Michael Jackson, CB
School: Miami | Conference: ACC
College Experience: Senior | Age: 22?
Height / Weight: 6-0 / 207 lbs
Projected Draft Status: 3rd or 4th Round
NFL Comparison: M.J. Stewart
Jackson had a good high school career enough to earn him 3 starts by the recruiting boards so it was surprising that the Birmingham, Alabama native did not receiver offers from Auburn or Alabama. Instead Jackson looked to leave the state and chose Miami despite a late offer from Clemson. Known as ‘Mike Jack’ on campus Jackson quickly contributed to Miami largely on special teams his first two seasons in Coral Gables. Jackson got his first starting opportunity in 2017 and had a really impressive season, so much so that he was projected as a possible 1st round pick in preseason draft boards going into the 2018 season. Jackson has always been an instinctive corner who is highly competitive and who uses his size and length to his advantage. Unfortunately for Jackson he won’t sniff the first round in part because he couldn’t match his 2017 totals as far as interceptions are concerned and also in part because he will likely test as a ‘slow’ corner (4.55-4.65). Still Jackson has the skills and enough athleticism to be an effective boundary corner in the NFL. Testing will be huge for him.
- Excellent size, good athleticism, and length for the position. Arms came in at 32 3/8” when he measured at the East West Shrine game.
- Calm and measured in defense. Natural in pass coverage with good instincts. Shows good fluidity in his turns and a smooth back peddle. Knows how to play with physicality and finesse. Can jam receivers at the LOS and bait passes by allowing some space before he closes to the ball.
- Displayed some versatility in position as he worked as safety also during his career. His experience there could entice some teams to convert his position in the NFL.
- Solid in run support, a reliable tackler, and can even bring pressure on blitzes.
- Natural hands, has made some impressive interceptions in his career.
- Doesn’t have elite speed or quickness for the position and will be unable to stick with some of the faster receivers in the NFL.
- Can give too much space to opposition and allow them to make the catch. I think he overestimates his closing speed and agility at times.
- One season interception production. I think its fair to call him hot and cold at least for right now when it comes to turnovers. While just being a good cover corner is fine in the NFL turnovers separate top players from the rest hopefully he can be more consistent in this regard.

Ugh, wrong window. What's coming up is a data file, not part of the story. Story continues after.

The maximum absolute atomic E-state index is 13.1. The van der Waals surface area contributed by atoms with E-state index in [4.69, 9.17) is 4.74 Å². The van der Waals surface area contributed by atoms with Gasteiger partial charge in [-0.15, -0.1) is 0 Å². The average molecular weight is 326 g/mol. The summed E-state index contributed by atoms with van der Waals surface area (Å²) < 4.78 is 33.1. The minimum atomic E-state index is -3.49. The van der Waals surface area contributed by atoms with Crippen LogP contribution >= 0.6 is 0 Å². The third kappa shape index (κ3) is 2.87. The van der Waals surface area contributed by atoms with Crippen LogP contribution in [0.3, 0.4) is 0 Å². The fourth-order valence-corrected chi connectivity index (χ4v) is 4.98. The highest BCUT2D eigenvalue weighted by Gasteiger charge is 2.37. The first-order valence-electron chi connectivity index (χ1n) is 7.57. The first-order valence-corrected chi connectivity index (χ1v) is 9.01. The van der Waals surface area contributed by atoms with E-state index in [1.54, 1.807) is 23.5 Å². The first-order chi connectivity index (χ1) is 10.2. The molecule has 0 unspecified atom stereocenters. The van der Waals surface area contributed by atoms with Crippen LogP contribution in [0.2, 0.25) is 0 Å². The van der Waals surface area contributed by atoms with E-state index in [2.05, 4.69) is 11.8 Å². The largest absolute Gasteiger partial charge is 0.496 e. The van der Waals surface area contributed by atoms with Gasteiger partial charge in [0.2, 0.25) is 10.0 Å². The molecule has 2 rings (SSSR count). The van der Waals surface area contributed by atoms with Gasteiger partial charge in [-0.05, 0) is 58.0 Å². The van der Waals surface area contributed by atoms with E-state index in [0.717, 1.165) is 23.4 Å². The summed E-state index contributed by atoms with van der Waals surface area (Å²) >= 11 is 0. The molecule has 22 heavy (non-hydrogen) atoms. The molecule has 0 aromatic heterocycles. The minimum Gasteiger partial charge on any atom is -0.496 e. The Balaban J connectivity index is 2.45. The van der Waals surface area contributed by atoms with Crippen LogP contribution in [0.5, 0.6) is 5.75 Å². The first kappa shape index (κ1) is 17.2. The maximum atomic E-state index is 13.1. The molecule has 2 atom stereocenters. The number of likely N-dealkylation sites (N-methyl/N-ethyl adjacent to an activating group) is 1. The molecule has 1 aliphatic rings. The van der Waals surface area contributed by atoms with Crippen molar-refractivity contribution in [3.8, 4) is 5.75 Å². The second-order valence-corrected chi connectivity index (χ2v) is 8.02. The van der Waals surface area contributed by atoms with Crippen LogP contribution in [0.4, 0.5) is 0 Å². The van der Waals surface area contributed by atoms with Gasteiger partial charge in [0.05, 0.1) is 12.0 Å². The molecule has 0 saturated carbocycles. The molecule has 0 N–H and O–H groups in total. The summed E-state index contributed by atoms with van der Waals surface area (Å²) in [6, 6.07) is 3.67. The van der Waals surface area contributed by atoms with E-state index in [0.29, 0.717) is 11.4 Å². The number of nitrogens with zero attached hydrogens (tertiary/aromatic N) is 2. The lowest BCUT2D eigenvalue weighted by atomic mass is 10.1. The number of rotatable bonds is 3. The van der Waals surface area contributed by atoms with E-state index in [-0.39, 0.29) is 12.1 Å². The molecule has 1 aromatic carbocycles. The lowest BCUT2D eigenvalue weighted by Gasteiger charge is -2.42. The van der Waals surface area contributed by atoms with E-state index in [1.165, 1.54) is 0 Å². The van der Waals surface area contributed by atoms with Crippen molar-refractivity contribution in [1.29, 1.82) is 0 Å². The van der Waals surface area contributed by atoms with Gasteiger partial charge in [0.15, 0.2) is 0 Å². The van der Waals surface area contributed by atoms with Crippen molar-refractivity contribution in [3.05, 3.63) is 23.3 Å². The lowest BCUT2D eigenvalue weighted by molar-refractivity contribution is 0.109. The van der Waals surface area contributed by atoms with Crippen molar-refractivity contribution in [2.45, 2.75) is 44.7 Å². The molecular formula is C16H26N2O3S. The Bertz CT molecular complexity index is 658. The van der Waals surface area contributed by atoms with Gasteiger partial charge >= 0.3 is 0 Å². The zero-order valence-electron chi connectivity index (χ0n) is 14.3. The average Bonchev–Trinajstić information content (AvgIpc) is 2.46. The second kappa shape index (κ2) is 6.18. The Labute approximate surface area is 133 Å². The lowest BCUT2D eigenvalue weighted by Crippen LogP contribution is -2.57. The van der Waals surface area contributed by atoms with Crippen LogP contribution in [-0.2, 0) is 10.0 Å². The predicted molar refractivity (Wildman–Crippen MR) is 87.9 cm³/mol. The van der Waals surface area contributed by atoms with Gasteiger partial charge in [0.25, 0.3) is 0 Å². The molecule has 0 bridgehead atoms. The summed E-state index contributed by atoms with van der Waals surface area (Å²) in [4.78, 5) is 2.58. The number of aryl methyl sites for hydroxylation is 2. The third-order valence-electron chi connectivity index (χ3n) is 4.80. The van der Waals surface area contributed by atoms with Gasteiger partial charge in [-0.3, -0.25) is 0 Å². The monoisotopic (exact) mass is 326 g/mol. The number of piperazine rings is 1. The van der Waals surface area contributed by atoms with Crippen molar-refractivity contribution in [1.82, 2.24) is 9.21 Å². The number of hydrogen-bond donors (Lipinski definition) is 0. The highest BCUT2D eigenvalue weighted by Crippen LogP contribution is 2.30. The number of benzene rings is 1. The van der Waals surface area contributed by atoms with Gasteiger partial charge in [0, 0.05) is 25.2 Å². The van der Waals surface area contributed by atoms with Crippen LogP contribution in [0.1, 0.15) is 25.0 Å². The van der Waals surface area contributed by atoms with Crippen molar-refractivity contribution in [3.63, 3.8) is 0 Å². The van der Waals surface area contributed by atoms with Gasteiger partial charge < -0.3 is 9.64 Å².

- Much better in man coverage than in zone, I don’t think that moving him to safety (due to speed concerns) is that clear cut.
Let’s see his work:
Corner (Michael Jackson?) does an excellent job of taking away his left hand here which prevents him from completing the touchdown grab, but for a Guy his size being a red zone target and threat is really nice. Could fill Golden Tate role really well. pic.twitter.com/1Q9G63FFWE— Chris Robbins (@C_Robbins_) January 11, 2019
How He Would Fit On The Redskins
I don’t know anything about Ray Horton but he apparently is not only in charge of coaching defensive backs but possibly also ‘calling coverages’ for them which would be apart from what the defensive coordinator would do (if I have this incorrect please correct me). I have no idea how this strategy may work out for the Redskins or how it affects their assessments of corners and safeties going forward. Though my personal preference are corners with strong man cover skills in the past I would have said Jackson would not be a perfect fit because of how much zone coverage the Redskins play. Could this change under Horton? Maybe. If the Redskins are interested in playing more man coverage I think Jackson could fit in nicely. I think he has a lot of potential as a CB3 or CB4 starting out and is a player who could improve and eventually start on the boundary. You may think the Redskins have a lot of boundary corners (they do) but the team may move on from Norman and Dunbar will be entering the final two years of his contract starting next season. The position could once again be in flux very soon. You can never have too many corners will always be my motto and I think while the Redskins should be invested in developing and affording opportunity to their later round and supplemental selections at the position I also think its fair to say that these options are limited at best and likely will not achieve starting status under good circumstances. The big question is do you think Jackson is better than Alexander (who I assume will finally get some playing time next year) is he better than Greg Stroman? The answer may depend on if the Redskins add another boundary guy.